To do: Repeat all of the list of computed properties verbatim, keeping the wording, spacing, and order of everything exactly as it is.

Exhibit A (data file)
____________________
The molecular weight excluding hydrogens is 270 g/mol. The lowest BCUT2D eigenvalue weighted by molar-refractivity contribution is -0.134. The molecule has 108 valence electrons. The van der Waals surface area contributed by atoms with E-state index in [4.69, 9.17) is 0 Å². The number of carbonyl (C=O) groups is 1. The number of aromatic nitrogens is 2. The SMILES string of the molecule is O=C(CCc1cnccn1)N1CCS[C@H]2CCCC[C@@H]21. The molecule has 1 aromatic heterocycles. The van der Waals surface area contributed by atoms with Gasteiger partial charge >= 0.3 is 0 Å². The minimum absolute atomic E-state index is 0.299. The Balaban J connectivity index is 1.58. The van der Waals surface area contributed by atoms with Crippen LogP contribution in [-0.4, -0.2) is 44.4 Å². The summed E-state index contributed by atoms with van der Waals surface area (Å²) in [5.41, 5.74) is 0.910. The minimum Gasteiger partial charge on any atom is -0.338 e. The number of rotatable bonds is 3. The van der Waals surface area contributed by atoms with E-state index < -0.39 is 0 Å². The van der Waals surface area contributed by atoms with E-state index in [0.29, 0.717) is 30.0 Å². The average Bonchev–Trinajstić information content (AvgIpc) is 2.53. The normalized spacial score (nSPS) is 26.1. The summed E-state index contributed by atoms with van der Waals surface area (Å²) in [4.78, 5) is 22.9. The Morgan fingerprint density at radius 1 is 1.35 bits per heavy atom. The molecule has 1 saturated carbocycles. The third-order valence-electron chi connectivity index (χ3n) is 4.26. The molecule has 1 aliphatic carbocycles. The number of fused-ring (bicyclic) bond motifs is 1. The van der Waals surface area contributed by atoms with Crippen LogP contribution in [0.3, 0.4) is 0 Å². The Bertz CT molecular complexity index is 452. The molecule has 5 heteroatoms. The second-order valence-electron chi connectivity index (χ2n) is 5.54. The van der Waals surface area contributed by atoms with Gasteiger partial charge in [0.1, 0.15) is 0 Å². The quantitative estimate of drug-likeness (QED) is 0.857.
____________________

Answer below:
The molecular weight excluding hydrogens is 270 g/mol. The lowest BCUT2D eigenvalue weighted by molar-refractivity contribution is -0.134. The molecule has 108 valence electrons. The van der Waals surface area contributed by atoms with E-state index in [4.69, 9.17) is 0 Å². The number of carbonyl (C=O) groups is 1. The number of aromatic nitrogens is 2. The SMILES string of the molecule is O=C(CCc1cnccn1)N1CCS[C@H]2CCCC[C@@H]21. The molecule has 1 aromatic heterocycles. The van der Waals surface area contributed by atoms with Gasteiger partial charge >= 0.3 is 0 Å². The minimum absolute atomic E-state index is 0.299. The Balaban J connectivity index is 1.58. The van der Waals surface area contributed by atoms with Crippen LogP contribution in [-0.4, -0.2) is 44.4 Å². The summed E-state index contributed by atoms with van der Waals surface area (Å²) in [5.41, 5.74) is 0.910. The minimum Gasteiger partial charge on any atom is -0.338 e. The number of rotatable bonds is 3. The van der Waals surface area contributed by atoms with E-state index < -0.39 is 0 Å². The van der Waals surface area contributed by atoms with E-state index in [0.29, 0.717) is 30.0 Å². The average Bonchev–Trinajstić information content (AvgIpc) is 2.53. The normalized spacial score (nSPS) is 26.1. The summed E-state index contributed by atoms with van der Waals surface area (Å²) in [4.78, 5) is 22.9. The Morgan fingerprint density at radius 1 is 1.35 bits per heavy atom. The molecule has 1 saturated carbocycles. The third-order valence-electron chi connectivity index (χ3n) is 4.26. The molecule has 1 aliphatic carbocycles. The number of fused-ring (bicyclic) bond motifs is 1. The van der Waals surface area contributed by atoms with Crippen LogP contribution in [0.3, 0.4) is 0 Å². The Bertz CT molecular complexity index is 452. The molecule has 5 heteroatoms. The second-order valence-electron chi connectivity index (χ2n) is 5.54. The van der Waals surface area contributed by atoms with Gasteiger partial charge in [0.1, 0.15) is 0 Å². The quantitative estimate of drug-likeness (QED) is 0.857.